Speed Racer

Stop, Speed Racer, STOP!
Andy and Larry Wachowski
Emile Hirsch, Christina Ricci, Susan Sarandon, John Goodman, Matthew Fox
The Setup: 
Crazy, hyper-colored pop fantasia adaptation of Speed Racer.

I completely dismissed this movie while it was in theaters, although I did read the awful reviews of it with particular evil glee. But once it was on video, some people I respect told me that it was actually fairly good, and had an idea that was misunderstood by the public at large. And that’s always something that interests me, so onto my list it went. Plus I also thought it might look cool on blu-ray. Which it did. Unfortunately, however, look cool is about all it does.

The Warner Brothers and Village Roadshow logos have been rendered in a bright kaleidoscopic pattern that sets the tone of what is to follow. Speed Racer, in the locker room before a race, has a flashback in which he remembers not being able to concentrate on school because all he is capable of thinking about is racing. His mother has a conference with the teacher to this effect. Okay—so Speed has a deep-seated mental illness. Only not in the movies, where having no higher intellect is RAD! Speed remembers his older brother, Rex, who was a famous racer, and took him to the track one day to teach him to drive and let him know that the car is “alive,” and he needs to drive by using the force. This is then intercut with Speed during a race. When there is talk that he’s racing his brother’s record [i.e. could possibly beat it], we literally see his brother’s car on the track in front of him. We then have flashbacks about how his brother, later in his career, became disgraced and eventually died in a crash. Speed and family are devastated.

So all of this is rendered in these uber-vivid primary colors and everything is hyper-stylized. This is closer to something like 300 or Sin City, in that the majority of backgrounds are completely CGI or heavily CGI-enhanced. The editing is also insanely hyper, the scene constantly shifting to something new or some new angle.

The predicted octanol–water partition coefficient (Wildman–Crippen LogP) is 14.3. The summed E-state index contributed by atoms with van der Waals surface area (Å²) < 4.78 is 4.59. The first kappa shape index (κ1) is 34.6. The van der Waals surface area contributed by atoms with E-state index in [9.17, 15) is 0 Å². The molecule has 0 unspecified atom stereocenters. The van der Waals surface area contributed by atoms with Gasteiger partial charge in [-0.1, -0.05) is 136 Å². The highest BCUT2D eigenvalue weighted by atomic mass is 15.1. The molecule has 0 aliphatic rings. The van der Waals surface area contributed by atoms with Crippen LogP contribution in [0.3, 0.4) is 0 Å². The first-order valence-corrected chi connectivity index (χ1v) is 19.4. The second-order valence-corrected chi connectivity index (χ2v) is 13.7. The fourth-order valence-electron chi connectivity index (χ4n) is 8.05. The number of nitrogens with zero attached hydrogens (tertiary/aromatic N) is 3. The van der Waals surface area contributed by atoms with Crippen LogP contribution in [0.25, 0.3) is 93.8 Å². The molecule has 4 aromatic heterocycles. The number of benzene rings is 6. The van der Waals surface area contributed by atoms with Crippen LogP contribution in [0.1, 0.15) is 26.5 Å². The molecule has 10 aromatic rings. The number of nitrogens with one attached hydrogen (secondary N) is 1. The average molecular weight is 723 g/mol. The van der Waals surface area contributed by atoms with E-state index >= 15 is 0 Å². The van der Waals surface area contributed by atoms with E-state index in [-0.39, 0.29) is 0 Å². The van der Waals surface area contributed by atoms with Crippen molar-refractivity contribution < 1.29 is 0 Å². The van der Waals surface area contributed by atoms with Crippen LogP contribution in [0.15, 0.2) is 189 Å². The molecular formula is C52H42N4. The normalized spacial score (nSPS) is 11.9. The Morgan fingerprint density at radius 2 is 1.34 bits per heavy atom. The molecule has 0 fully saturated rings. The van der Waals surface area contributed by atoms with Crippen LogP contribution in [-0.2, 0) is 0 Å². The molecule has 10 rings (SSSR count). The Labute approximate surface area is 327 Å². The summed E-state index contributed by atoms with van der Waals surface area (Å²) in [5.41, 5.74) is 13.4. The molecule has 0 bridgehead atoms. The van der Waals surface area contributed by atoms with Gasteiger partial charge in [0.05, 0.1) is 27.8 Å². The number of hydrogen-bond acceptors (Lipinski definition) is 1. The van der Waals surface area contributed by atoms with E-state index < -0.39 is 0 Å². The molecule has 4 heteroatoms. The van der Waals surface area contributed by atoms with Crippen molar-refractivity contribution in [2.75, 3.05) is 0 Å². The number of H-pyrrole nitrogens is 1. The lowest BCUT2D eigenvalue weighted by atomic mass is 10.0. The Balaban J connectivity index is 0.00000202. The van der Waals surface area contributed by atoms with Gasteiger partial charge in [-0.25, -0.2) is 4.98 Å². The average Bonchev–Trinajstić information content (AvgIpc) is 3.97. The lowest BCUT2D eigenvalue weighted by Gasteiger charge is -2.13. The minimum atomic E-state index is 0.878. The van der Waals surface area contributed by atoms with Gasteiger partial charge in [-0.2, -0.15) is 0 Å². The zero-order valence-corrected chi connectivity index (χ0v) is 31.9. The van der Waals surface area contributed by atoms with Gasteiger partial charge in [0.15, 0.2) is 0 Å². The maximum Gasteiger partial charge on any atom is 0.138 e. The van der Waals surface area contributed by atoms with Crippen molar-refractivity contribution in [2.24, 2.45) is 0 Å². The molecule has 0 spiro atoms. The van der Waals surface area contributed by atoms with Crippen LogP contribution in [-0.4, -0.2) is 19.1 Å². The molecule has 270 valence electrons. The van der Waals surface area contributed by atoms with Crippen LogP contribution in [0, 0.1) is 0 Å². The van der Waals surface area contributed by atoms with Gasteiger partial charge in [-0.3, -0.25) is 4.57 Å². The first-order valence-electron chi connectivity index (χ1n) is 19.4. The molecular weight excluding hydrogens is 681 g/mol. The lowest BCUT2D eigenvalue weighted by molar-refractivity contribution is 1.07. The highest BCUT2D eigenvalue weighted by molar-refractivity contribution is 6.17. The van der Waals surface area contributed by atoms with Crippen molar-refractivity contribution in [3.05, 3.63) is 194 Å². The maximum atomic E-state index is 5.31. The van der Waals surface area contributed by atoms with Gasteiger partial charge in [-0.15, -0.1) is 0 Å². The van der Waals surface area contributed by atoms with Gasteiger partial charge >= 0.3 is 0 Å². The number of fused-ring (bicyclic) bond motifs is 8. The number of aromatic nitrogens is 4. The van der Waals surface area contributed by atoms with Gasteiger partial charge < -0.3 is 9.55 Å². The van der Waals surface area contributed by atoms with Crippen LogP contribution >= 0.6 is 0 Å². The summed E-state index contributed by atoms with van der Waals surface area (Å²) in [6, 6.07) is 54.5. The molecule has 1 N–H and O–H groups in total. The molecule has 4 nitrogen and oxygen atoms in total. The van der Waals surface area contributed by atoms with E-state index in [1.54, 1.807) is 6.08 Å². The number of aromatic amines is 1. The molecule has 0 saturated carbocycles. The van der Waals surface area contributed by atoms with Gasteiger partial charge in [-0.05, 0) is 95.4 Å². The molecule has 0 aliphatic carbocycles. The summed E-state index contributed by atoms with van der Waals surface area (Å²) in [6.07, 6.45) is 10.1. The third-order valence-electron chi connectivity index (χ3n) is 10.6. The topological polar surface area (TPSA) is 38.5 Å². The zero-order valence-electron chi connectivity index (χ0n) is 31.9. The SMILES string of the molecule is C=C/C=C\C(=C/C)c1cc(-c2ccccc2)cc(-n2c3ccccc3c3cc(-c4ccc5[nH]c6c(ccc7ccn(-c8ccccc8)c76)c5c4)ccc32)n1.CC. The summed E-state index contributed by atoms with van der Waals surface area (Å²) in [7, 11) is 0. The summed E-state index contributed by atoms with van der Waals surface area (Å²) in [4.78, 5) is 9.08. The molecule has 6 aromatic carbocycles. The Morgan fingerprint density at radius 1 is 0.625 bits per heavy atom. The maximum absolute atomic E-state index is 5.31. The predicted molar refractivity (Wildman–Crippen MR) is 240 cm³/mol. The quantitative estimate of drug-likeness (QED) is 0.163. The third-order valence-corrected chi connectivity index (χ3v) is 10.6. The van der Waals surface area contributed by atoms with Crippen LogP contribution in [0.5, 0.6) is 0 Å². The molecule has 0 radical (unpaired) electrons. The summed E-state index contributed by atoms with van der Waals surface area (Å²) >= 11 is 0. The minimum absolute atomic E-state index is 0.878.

It’s kind of a visual rush… for about ten minutes. Then you’ve seen it, and you’re ready to move on. But sadly, this is all the movie has to offer, and it has a completely unforgivable, crime-against-humanity running time of two hours and fifteen minutes! And I have to tell you I cannot imagine the unendurable torment of having to sit through this thing uninterrupted, in one piece. The idea is that this be a close approximation of a comic, in that not only are the visuals bright and stylized, but so is the story. There are no character shadings, and the characters are all stock types anyway. The story is reduced to basic elements to the point where it becomes nothing more than an outline, which I think is what they were going for. We are to take this as a meta, ironic comic aimed at delivering a fizzy pop fantasia. So I get it—it’s an idea.

The problem with this idea is that with a story so generic and characters so basic, there is no way for a viewer to form any emotional investment in the story. If you’re going to be so up front about how these characters and their problems have no basis in reality, there’s no reason for the audience to become involved, and one starts to check one’s watch as soon as 20 minutes in [leaving 115 excruciating minutes to go]. And at that point, there’s nothing to engage with here but the visual style.

Which loses all impact around the same time. Sure, it’s pretty, but by 20 minutes in, you’ve seen it. They can show a city or a desert or something new, but you’re familiar with the style, so there are no thrills. It would be one thing if the races and stunts were really exciting and visceral. But they are entirely computer-generated, so you’re just watching a video game someone else is playing. In a film with real stunts, even if you know the film is all constructed and characters not real, one still has an involvement just from watching real cars, driven by stunt people or whoever. I was just watching Earthquake, from 1974, and jumped at a motorcycle crash that was no great shakes—but was a REAL guy having a REAL motorcycle crash. This film has numerous, seemingly endless car races, which are all shockingly inert because we’re watching a cartoon. It’s abundantly apparent that none of the stars even came NEAR a car during production, and the cars themselves convey no weight and have no substance, so you’re just watching the latest output of whatever rendering machine they have.

And what possible reason anyone could have for making this thing two hours and fifteen minutes is beyond me. I get the whole “It’s a giant pop cartoon!” idea, but let’s keep in mind that most cartoons [that have stories as basic as this] are five minutes long. Comic books are short little chapters that take a half-hour to read. Anyway, if this is on cable, you should watch about ten minutes of it to see what it’s all about, but I wouldn’t pay money to see it under any circumstances.

Should you watch it: 

If you can watch ten minutes of it for free, it’s worth seeing a snippet. As for the whole film, perhaps if you’ve recently had a full frontal lobotomy.